Second dialect acquisition
When people move to new regions, how do they change aspects of their accent, and what do these changes tell us about how words and sounds are represented in the mind? For my dissertation, I interviewed born-and-bred Canadians who moved as adults to the New York City region to find out whether they had adopted dialect features of their new region or maintained features of their native dialect. It seems that they do both, depending on the feature - and the reasons for this are both linguistic and social.
I'm resuming this work in Washington, DC, with a new focus on speakers' attitudes toward place, both at the national (e.g. Canada vs. U.S.) level and the local (hometown vs. DC), and on how these attitudes mediate adaptation to a new regional dialect. If you'd like to participate in this new project, follow the Participate! link for more information.
I'm also working with Daniel Ezra Johnson on a project which examines how speakers who are acquiring second dialects shift between their old and new accents in different contexts.
Nycz, Jennifer. 2016. Awareness and acquisition of new dialect features. In Babel, Anna (ed.), Awareness and Control in Sociolinguistic Research. Cambridge University Press. 62-79.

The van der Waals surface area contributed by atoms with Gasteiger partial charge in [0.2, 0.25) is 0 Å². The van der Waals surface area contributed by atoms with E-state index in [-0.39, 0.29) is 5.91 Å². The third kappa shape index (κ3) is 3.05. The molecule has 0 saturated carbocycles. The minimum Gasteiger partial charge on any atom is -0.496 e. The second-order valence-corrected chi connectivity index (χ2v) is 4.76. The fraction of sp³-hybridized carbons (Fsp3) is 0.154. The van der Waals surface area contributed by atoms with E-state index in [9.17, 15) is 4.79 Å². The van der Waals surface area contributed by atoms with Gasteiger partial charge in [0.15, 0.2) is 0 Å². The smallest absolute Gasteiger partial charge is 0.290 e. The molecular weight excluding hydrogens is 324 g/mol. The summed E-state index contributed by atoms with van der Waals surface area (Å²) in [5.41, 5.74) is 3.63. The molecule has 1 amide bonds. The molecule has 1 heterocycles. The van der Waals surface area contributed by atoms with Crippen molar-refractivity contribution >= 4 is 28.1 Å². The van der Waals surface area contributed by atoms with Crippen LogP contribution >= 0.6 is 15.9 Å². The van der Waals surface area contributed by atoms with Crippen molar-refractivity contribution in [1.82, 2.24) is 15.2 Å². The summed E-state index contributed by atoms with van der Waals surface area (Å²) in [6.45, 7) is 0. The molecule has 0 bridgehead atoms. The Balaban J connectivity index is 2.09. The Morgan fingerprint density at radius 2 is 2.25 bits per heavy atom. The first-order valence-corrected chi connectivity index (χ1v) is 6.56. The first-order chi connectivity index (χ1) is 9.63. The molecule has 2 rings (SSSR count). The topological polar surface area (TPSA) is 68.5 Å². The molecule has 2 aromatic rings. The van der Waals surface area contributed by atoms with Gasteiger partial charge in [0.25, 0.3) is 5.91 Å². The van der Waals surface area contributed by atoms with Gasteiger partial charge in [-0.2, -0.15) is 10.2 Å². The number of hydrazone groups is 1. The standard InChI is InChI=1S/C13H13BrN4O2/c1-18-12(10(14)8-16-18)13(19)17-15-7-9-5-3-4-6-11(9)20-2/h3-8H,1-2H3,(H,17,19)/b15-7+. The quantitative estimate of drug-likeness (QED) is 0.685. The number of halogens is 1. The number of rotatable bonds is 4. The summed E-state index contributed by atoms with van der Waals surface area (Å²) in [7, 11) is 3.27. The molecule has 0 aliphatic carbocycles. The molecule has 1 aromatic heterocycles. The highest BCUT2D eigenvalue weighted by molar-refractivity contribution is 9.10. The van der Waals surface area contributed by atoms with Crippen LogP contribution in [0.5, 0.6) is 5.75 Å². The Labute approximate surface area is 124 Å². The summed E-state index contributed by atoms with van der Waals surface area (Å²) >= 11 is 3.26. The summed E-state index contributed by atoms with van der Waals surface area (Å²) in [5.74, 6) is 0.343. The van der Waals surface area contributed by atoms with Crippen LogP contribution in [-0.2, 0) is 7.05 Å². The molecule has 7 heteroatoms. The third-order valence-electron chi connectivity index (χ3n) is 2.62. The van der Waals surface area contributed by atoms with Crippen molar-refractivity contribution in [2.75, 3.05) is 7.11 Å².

Nycz, Jennifer. 2015. Second dialect acquisition: A sociophonetic perspective. Language and Linguistics Compass 9: 469-482.
Johnson, Daniel Ezra and Jennifer Nycz. 2015. Partial mergers and near-distinctions: Stylistic layering in dialect acquisition. University of Pennsylvania Working Papers in Linguistics 21(2): Article 13.
Nycz, Jennifer. 2013. New contrast acquisition: Methodological issues and theoretical implications. English Language & Linguistics 17(2): 325-357.
Nycz, Jennifer. 2013. Changing words or changing rules? Second dialect acquisition and phonological representation. Journal of Pragmatics 52: 49–62. Click here for a video of me talking about this paper with the Memorial University Newfoundland Sociolinguistics Reading Group!
Nycz, Jennifer. 2011. Second Dialect Acquisition: Implications for Theories of Phonological Representation. Doctoral Dissertation, New York University.